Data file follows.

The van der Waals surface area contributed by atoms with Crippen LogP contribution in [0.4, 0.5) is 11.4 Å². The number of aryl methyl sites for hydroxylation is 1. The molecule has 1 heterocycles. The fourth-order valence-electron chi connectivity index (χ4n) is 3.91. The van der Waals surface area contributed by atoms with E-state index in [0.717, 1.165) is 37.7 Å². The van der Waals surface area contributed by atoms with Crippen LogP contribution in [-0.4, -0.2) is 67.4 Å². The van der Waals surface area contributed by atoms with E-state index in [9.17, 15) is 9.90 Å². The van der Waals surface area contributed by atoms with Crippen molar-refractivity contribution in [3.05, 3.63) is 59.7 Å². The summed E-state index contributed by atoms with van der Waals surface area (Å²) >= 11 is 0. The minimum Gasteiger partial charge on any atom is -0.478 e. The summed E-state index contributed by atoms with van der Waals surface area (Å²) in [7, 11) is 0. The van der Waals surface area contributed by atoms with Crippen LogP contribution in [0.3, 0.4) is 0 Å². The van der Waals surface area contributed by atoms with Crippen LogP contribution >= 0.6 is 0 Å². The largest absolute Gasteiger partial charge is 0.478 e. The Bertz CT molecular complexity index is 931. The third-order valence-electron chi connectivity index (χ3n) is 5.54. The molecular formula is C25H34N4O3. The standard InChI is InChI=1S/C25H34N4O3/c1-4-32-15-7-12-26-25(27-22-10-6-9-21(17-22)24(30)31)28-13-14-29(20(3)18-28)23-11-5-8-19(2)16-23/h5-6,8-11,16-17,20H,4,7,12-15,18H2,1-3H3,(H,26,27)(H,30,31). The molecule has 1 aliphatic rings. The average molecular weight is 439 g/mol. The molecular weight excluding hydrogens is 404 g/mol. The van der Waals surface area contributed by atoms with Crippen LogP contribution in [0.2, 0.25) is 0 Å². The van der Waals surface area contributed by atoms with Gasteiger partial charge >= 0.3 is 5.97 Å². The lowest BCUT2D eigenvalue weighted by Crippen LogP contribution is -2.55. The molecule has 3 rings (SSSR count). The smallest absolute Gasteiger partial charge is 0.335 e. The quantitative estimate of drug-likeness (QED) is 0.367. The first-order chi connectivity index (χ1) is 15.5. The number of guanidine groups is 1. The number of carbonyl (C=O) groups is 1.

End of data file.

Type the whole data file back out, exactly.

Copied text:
The van der Waals surface area contributed by atoms with Crippen LogP contribution in [0.4, 0.5) is 11.4 Å². The number of aryl methyl sites for hydroxylation is 1. The molecule has 1 heterocycles. The fourth-order valence-electron chi connectivity index (χ4n) is 3.91. The van der Waals surface area contributed by atoms with E-state index in [0.717, 1.165) is 37.7 Å². The van der Waals surface area contributed by atoms with Crippen LogP contribution in [-0.4, -0.2) is 67.4 Å². The van der Waals surface area contributed by atoms with E-state index in [9.17, 15) is 9.90 Å². The van der Waals surface area contributed by atoms with Crippen molar-refractivity contribution in [3.05, 3.63) is 59.7 Å². The summed E-state index contributed by atoms with van der Waals surface area (Å²) >= 11 is 0. The minimum Gasteiger partial charge on any atom is -0.478 e. The summed E-state index contributed by atoms with van der Waals surface area (Å²) in [7, 11) is 0. The van der Waals surface area contributed by atoms with Crippen LogP contribution in [0.3, 0.4) is 0 Å². The van der Waals surface area contributed by atoms with Crippen LogP contribution >= 0.6 is 0 Å². The largest absolute Gasteiger partial charge is 0.478 e. The Bertz CT molecular complexity index is 931. The third-order valence-electron chi connectivity index (χ3n) is 5.54. The molecular formula is C25H34N4O3. The standard InChI is InChI=1S/C25H34N4O3/c1-4-32-15-7-12-26-25(27-22-10-6-9-21(17-22)24(30)31)28-13-14-29(20(3)18-28)23-11-5-8-19(2)16-23/h5-6,8-11,16-17,20H,4,7,12-15,18H2,1-3H3,(H,26,27)(H,30,31). The molecule has 1 aliphatic rings. The average molecular weight is 439 g/mol. The molecular weight excluding hydrogens is 404 g/mol. The van der Waals surface area contributed by atoms with Crippen LogP contribution in [0.2, 0.25) is 0 Å². The van der Waals surface area contributed by atoms with Gasteiger partial charge >= 0.3 is 5.97 Å². The lowest BCUT2D eigenvalue weighted by Crippen LogP contribution is -2.55. The molecule has 3 rings (SSSR count). The smallest absolute Gasteiger partial charge is 0.335 e. The quantitative estimate of drug-likeness (QED) is 0.367. The first-order chi connectivity index (χ1) is 15.5. The number of guanidine groups is 1. The number of carbonyl (C=O) groups is 1.